I suspect that the dreams come from a collective unconscious conceived out of lavender folders. I know this because I’ve examined many tunnels and culverts, passages above and below. The motifs can be found in every assignment. The Mayans and the Manchu both shared the same symbols for fertility. Our datasets have their own collective archetypes. Aside from the physical design of the bridge ramp, why does rush hour traffic tend to form a cloverleaf?
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Re: What are you reading today/book club

Postby JewTurk » Sun Nov 17, 2019 12:31 am

Anyone read Stoner by John Williams? I can't see what the fuss is about. The sexism is a bit much/I'm not seeing the point in it.
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Re: What are you reading today/book club

Postby kickingthefly » Sun Nov 17, 2019 5:57 am

copeland, i read this quickly but i like it! a few thoughts tho
-reads a bit grad student-y, even 'cerebral' writers (say, tom mccarthy, elvia wilk) do a lot more 'show not tell', yknow? like tom was once saying he thought about making the protagonist of remainder an artist- but then the whole thing would just be a normal day's work. if you make the surface more blank, it might force you to 'see' more interesting stuff too.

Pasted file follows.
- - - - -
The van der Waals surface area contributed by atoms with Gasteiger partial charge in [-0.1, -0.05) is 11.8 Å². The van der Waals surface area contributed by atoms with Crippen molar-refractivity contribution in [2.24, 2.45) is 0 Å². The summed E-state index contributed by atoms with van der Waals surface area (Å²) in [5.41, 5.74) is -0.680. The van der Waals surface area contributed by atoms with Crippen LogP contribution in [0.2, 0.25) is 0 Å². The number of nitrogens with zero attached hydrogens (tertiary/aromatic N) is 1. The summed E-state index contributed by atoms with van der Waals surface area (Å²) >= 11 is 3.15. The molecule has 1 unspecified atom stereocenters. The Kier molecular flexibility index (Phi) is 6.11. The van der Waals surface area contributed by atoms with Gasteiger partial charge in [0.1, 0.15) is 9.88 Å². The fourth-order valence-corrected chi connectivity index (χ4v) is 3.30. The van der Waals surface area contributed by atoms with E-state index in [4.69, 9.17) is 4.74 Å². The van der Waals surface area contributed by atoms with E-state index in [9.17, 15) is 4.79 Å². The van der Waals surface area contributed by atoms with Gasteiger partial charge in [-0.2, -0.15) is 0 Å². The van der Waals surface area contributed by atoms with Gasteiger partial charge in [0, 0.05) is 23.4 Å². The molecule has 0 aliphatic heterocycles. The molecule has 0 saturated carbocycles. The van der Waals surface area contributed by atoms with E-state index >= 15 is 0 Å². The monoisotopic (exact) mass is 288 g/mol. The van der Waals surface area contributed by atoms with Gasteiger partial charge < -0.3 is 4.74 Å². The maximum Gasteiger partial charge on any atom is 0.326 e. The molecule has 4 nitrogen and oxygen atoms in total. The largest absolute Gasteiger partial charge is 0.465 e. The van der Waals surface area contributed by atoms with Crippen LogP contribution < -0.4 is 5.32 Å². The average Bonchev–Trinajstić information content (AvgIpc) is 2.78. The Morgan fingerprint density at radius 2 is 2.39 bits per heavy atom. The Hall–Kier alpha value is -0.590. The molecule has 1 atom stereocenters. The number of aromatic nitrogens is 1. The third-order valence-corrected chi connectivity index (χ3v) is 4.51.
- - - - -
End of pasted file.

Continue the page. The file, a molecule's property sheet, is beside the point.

-feel dialogue sounds stilted, which is perhaps intentional, but i still dont feel it. perhaps to do with the above, like people saying 'clever' things?
-lagos traffic patterns, man i have seen that stuff a lot.
-its sander not sanders dude
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Re: What are you reading today/book club

Postby kickingthefly » Sun Nov 17, 2019 5:58 am

copeland, i read this quickly but i like it! a few thoughts tho
-reads a bit grad student-y, even 'cerebral' writers (say, tom mccarthy, elvia wilk) do a lot more 'show not tell', yknow? like tom was once saying he thought about making the protagonist of remainder an artist- but then the whole thing would just be a normal day's work. if you make the surface more blank, it might force you to 'see' more interesting stuff too.
-feel dialogue sounds stilted, which is perhaps intentional, but i still dont feel it. perhaps to do with the above, like people saying 'clever' things?
-lagos traffic patterns, man i have seen that stuff a lot.
-its sander not sanders dude
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Re: What are you reading today/book club

Postby popcorn » Mon Nov 18, 2019 3:47 pm

JewTurk wrote:Anyone read Stoner by John Williams? I can't see what the fuss is about. The sexism is a bit much/I'm not seeing the point in it.


There are a ton of spoilers in the next sentence, I guess. The plot events and drama of the book are not very important. I read it 3 years ago when I was just getting into general fiction and remember only a few key images:
Spoiler:
descriptions of Stoner's parents; him looking out the window at a courtyard defined by lights after dusk and modernist architecture with broad columns; the interior of the tiny room where he stays with the student he has an affair with; the outburst in argument with another professor; and the description of him basically projecting through his life on his deathbed?